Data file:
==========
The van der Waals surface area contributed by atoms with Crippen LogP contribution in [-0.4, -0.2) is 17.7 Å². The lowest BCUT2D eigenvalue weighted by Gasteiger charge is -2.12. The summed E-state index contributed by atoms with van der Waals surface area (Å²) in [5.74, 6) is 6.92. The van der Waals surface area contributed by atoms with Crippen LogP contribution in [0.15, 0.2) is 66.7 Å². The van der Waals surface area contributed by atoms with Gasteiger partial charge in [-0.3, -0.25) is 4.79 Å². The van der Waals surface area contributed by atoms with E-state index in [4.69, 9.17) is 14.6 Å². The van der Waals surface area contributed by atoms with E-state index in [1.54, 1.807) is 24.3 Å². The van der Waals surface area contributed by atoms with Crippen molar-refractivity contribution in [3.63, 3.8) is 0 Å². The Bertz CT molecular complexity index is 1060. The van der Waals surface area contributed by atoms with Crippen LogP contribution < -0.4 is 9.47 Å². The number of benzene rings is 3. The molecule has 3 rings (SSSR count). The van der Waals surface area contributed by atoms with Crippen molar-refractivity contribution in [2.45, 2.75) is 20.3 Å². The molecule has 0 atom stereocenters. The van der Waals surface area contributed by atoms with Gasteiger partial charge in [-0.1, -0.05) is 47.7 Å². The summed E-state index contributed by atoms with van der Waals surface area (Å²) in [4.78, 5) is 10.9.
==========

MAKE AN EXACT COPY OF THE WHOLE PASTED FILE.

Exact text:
The van der Waals surface area contributed by atoms with Crippen LogP contribution in [-0.4, -0.2) is 17.7 Å². The lowest BCUT2D eigenvalue weighted by Gasteiger charge is -2.12. The summed E-state index contributed by atoms with van der Waals surface area (Å²) in [5.74, 6) is 6.92. The van der Waals surface area contributed by atoms with Crippen LogP contribution in [0.15, 0.2) is 66.7 Å². The van der Waals surface area contributed by atoms with Gasteiger partial charge in [-0.3, -0.25) is 4.79 Å². The van der Waals surface area contributed by atoms with E-state index in [4.69, 9.17) is 14.6 Å². The van der Waals surface area contributed by atoms with E-state index in [1.54, 1.807) is 24.3 Å². The van der Waals surface area contributed by atoms with Crippen molar-refractivity contribution in [3.63, 3.8) is 0 Å². The Bertz CT molecular complexity index is 1060. The van der Waals surface area contributed by atoms with Crippen LogP contribution < -0.4 is 9.47 Å². The number of benzene rings is 3. The molecule has 3 rings (SSSR count). The van der Waals surface area contributed by atoms with Crippen molar-refractivity contribution in [2.45, 2.75) is 20.3 Å². The molecule has 0 atom stereocenters. The van der Waals surface area contributed by atoms with Gasteiger partial charge in [-0.1, -0.05) is 47.7 Å². The summed E-state index contributed by atoms with van der Waals surface area (Å²) in [4.78, 5) is 10.9.